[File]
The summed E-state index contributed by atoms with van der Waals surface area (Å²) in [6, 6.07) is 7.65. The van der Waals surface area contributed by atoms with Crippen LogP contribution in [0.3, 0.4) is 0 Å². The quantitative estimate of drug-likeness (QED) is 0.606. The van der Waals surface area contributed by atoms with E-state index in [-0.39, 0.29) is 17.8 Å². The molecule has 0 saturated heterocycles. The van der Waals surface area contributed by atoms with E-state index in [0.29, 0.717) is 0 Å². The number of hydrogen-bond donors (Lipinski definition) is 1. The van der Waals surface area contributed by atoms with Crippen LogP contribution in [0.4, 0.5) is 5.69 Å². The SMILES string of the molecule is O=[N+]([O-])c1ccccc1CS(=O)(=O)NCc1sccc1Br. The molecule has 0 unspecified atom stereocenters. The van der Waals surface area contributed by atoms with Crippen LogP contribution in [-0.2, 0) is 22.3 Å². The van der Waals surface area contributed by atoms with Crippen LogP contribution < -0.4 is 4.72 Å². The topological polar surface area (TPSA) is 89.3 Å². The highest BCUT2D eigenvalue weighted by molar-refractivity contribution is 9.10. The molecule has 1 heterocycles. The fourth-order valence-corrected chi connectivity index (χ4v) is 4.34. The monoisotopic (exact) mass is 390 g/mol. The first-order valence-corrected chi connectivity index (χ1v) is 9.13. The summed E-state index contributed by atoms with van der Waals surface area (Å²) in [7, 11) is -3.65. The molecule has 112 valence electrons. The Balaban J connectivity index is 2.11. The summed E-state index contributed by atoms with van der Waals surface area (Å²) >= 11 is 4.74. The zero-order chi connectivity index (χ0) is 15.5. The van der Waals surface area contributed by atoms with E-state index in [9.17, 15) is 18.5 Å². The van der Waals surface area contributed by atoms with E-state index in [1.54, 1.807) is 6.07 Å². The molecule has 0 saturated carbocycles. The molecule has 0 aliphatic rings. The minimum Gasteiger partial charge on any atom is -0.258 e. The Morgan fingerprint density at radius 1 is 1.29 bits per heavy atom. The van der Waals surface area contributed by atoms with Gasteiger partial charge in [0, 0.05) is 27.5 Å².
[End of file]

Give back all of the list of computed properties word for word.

The summed E-state index contributed by atoms with van der Waals surface area (Å²) in [6, 6.07) is 7.65. The van der Waals surface area contributed by atoms with Crippen LogP contribution in [0.3, 0.4) is 0 Å². The quantitative estimate of drug-likeness (QED) is 0.606. The van der Waals surface area contributed by atoms with E-state index in [-0.39, 0.29) is 17.8 Å². The molecule has 0 saturated heterocycles. The van der Waals surface area contributed by atoms with E-state index in [0.29, 0.717) is 0 Å². The number of hydrogen-bond donors (Lipinski definition) is 1. The van der Waals surface area contributed by atoms with Crippen LogP contribution in [0.4, 0.5) is 5.69 Å². The SMILES string of the molecule is O=[N+]([O-])c1ccccc1CS(=O)(=O)NCc1sccc1Br. The molecule has 0 unspecified atom stereocenters. The van der Waals surface area contributed by atoms with Crippen LogP contribution in [-0.2, 0) is 22.3 Å². The van der Waals surface area contributed by atoms with Crippen LogP contribution < -0.4 is 4.72 Å². The topological polar surface area (TPSA) is 89.3 Å². The highest BCUT2D eigenvalue weighted by molar-refractivity contribution is 9.10. The molecule has 1 heterocycles. The fourth-order valence-corrected chi connectivity index (χ4v) is 4.34. The monoisotopic (exact) mass is 390 g/mol. The first-order valence-corrected chi connectivity index (χ1v) is 9.13. The summed E-state index contributed by atoms with van der Waals surface area (Å²) in [7, 11) is -3.65. The molecule has 112 valence electrons. The Balaban J connectivity index is 2.11. The summed E-state index contributed by atoms with van der Waals surface area (Å²) >= 11 is 4.74. The zero-order chi connectivity index (χ0) is 15.5. The van der Waals surface area contributed by atoms with E-state index in [9.17, 15) is 18.5 Å². The van der Waals surface area contributed by atoms with E-state index in [1.54, 1.807) is 6.07 Å². The molecule has 0 saturated carbocycles. The molecule has 0 aliphatic rings. The minimum Gasteiger partial charge on any atom is -0.258 e. The Morgan fingerprint density at radius 1 is 1.29 bits per heavy atom. The van der Waals surface area contributed by atoms with Gasteiger partial charge in [0, 0.05) is 27.5 Å².